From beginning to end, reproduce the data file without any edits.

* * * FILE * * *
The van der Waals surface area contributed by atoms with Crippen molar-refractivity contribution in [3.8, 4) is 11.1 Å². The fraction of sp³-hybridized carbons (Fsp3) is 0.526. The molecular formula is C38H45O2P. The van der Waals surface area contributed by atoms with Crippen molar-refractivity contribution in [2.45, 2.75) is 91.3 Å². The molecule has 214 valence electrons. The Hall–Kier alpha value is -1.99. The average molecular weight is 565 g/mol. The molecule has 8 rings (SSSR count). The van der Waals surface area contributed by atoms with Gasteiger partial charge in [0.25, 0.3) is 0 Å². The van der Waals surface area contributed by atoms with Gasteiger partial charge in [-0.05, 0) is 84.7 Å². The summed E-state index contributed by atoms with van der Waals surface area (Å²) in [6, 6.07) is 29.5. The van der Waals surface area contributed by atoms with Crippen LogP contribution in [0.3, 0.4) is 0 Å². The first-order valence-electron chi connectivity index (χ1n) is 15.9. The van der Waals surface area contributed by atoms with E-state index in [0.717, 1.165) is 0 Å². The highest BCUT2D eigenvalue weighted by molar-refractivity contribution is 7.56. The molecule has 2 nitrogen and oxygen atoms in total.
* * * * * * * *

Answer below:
The van der Waals surface area contributed by atoms with Crippen molar-refractivity contribution in [3.8, 4) is 11.1 Å². The fraction of sp³-hybridized carbons (Fsp3) is 0.526. The molecular formula is C38H45O2P. The van der Waals surface area contributed by atoms with Crippen molar-refractivity contribution in [2.45, 2.75) is 91.3 Å². The molecule has 214 valence electrons. The Hall–Kier alpha value is -1.99. The average molecular weight is 565 g/mol. The molecule has 8 rings (SSSR count). The van der Waals surface area contributed by atoms with Gasteiger partial charge in [0.25, 0.3) is 0 Å². The van der Waals surface area contributed by atoms with Gasteiger partial charge in [-0.05, 0) is 84.7 Å². The summed E-state index contributed by atoms with van der Waals surface area (Å²) in [6, 6.07) is 29.5. The van der Waals surface area contributed by atoms with Crippen LogP contribution in [0.3, 0.4) is 0 Å². The first-order valence-electron chi connectivity index (χ1n) is 15.9. The van der Waals surface area contributed by atoms with E-state index in [0.717, 1.165) is 0 Å². The highest BCUT2D eigenvalue weighted by molar-refractivity contribution is 7.56. The molecule has 2 nitrogen and oxygen atoms in total.